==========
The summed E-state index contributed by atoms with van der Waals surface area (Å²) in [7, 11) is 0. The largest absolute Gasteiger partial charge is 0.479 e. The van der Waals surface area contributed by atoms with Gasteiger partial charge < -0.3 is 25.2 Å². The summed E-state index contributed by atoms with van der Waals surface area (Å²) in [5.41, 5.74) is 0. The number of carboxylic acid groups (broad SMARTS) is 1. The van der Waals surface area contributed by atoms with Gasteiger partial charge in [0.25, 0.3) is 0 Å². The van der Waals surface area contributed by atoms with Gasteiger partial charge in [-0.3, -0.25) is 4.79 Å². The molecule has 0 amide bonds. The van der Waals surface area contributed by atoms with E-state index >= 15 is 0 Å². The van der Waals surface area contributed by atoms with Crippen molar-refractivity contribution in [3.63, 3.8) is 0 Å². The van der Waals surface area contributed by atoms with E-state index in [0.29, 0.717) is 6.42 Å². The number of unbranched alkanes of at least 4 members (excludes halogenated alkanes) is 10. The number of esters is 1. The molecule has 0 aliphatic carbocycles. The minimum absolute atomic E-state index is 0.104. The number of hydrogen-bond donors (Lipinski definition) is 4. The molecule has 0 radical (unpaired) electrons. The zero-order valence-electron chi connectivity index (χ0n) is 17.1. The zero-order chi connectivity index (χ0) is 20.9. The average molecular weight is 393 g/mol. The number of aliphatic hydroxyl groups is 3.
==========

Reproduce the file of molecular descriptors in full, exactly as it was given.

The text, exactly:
The summed E-state index contributed by atoms with van der Waals surface area (Å²) in [7, 11) is 0. The largest absolute Gasteiger partial charge is 0.479 e. The van der Waals surface area contributed by atoms with Gasteiger partial charge < -0.3 is 25.2 Å². The summed E-state index contributed by atoms with van der Waals surface area (Å²) in [5.41, 5.74) is 0. The number of carboxylic acid groups (broad SMARTS) is 1. The van der Waals surface area contributed by atoms with Gasteiger partial charge in [0.25, 0.3) is 0 Å². The van der Waals surface area contributed by atoms with Gasteiger partial charge in [-0.3, -0.25) is 4.79 Å². The molecule has 0 amide bonds. The van der Waals surface area contributed by atoms with E-state index >= 15 is 0 Å². The van der Waals surface area contributed by atoms with Crippen molar-refractivity contribution in [3.63, 3.8) is 0 Å². The van der Waals surface area contributed by atoms with E-state index in [0.29, 0.717) is 6.42 Å². The number of unbranched alkanes of at least 4 members (excludes halogenated alkanes) is 10. The number of esters is 1. The molecule has 0 aliphatic carbocycles. The minimum absolute atomic E-state index is 0.104. The number of hydrogen-bond donors (Lipinski definition) is 4. The molecule has 0 radical (unpaired) electrons. The zero-order valence-electron chi connectivity index (χ0n) is 17.1. The zero-order chi connectivity index (χ0) is 20.9. The average molecular weight is 393 g/mol. The number of aliphatic hydroxyl groups is 3.